Google bolsters local Web content with Places search

October 27, 2010

Google’s search engine can deliver Web pages from every corner of the world, but the Internet company is increasingly interested in getting you information about the pizza parlor around the corner.

Google introduced a new feature on Wednesday called “Places” that allows users to narrow their search results to include only information about real-world establishments that are nearby.

A search for “bocce,” the Italian outdoor bowling game, for example, can be refined so that results show actual bocce courts in San Francisco (or wherever Google determines the user is located) instead of Web pages about the sport of bocce.GoogPlaces

Google has also fleshed out the lists of local businesses, like restaurants, that it already serves up alongside an online map, so that the results now include more details about the various establishments, like address and links to online reviews.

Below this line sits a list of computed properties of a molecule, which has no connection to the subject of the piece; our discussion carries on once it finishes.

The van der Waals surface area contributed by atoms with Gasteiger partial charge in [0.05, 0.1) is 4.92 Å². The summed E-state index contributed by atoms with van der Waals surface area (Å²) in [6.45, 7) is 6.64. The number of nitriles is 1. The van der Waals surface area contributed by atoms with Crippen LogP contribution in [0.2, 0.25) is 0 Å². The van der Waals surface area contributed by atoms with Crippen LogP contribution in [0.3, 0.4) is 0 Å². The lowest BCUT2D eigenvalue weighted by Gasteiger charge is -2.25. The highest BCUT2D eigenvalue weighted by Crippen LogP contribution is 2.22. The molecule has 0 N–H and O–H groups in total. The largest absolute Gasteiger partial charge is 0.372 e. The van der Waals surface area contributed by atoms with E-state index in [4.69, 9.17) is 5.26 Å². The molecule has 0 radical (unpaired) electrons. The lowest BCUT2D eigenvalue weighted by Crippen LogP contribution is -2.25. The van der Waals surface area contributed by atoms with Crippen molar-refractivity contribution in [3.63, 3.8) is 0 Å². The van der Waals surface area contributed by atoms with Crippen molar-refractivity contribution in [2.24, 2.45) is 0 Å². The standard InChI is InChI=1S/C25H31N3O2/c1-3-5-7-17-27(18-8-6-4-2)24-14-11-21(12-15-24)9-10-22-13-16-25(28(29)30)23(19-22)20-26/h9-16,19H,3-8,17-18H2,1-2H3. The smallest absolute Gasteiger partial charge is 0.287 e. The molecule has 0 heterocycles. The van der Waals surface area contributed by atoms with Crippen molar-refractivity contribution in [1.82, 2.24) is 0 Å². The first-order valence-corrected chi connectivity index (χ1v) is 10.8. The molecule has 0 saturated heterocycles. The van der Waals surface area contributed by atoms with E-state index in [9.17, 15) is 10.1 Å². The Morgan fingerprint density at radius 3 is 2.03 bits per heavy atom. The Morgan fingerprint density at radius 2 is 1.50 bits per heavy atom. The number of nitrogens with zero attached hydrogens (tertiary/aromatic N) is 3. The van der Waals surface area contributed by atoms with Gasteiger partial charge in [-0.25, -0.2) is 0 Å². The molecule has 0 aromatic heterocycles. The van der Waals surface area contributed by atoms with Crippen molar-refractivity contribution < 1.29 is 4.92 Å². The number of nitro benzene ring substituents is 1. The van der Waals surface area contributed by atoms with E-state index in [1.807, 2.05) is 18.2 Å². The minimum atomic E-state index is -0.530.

According to Google, more than 20 percent of searches on its site are related to location. And Google has increasingly been taking steps to incorporate more local businesses into its massive index of online information.

Last year Google mailed special decals to more than 100,000 small businesses across the U.S. The stickers identified the establishments as Google Favorite Places and featured a special bar code for passers-by to photograph with their smartphone cameras and find more information on Google’s Web site.

And, of course, Google tried to buy online review giant Yelp last year, according to media reports.

The Yelp deal didn’t happen, but consumers’ appetite for local information (and the opportunity to sell online ads to local businesses) is huge, and Google wants a piece of the action.

No comments so far

We welcome comments that advance the story through relevant opinion, anecdotes, links and data. If you see a comment that you believe is irrelevant or inappropriate, you can flag it to our editors by using the report abuse links. Views expressed in the comments do not represent those of Reuters. For more information on our comment policy, see